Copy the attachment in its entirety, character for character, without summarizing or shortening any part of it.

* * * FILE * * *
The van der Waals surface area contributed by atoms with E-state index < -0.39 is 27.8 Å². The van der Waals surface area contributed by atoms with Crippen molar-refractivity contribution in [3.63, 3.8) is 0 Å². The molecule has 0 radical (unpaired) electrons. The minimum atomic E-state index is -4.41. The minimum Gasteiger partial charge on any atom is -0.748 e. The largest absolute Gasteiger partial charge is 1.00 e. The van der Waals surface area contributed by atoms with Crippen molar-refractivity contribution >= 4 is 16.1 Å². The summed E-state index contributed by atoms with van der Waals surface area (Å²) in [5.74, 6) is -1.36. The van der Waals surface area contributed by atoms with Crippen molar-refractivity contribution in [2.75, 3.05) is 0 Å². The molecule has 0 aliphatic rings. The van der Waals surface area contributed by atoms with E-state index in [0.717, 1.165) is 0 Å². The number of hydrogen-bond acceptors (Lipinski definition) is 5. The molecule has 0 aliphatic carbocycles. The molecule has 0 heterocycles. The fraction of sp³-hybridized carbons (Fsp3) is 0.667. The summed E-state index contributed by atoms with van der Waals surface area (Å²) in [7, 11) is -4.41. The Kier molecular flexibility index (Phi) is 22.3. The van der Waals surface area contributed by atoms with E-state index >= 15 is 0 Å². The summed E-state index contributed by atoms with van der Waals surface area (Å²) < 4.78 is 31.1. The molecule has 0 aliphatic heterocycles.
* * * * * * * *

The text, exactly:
The van der Waals surface area contributed by atoms with E-state index < -0.39 is 27.8 Å². The van der Waals surface area contributed by atoms with Crippen molar-refractivity contribution in [3.63, 3.8) is 0 Å². The molecule has 0 radical (unpaired) electrons. The minimum atomic E-state index is -4.41. The minimum Gasteiger partial charge on any atom is -0.748 e. The largest absolute Gasteiger partial charge is 1.00 e. The van der Waals surface area contributed by atoms with Crippen molar-refractivity contribution >= 4 is 16.1 Å². The summed E-state index contributed by atoms with van der Waals surface area (Å²) in [5.74, 6) is -1.36. The van der Waals surface area contributed by atoms with Crippen molar-refractivity contribution in [2.75, 3.05) is 0 Å². The molecule has 0 aliphatic rings. The van der Waals surface area contributed by atoms with E-state index in [0.717, 1.165) is 0 Å². The number of hydrogen-bond acceptors (Lipinski definition) is 5. The molecule has 0 aliphatic carbocycles. The molecule has 0 heterocycles. The fraction of sp³-hybridized carbons (Fsp3) is 0.667. The summed E-state index contributed by atoms with van der Waals surface area (Å²) in [7, 11) is -4.41. The Kier molecular flexibility index (Phi) is 22.3. The van der Waals surface area contributed by atoms with E-state index >= 15 is 0 Å². The summed E-state index contributed by atoms with van der Waals surface area (Å²) < 4.78 is 31.1. The molecule has 0 aliphatic heterocycles.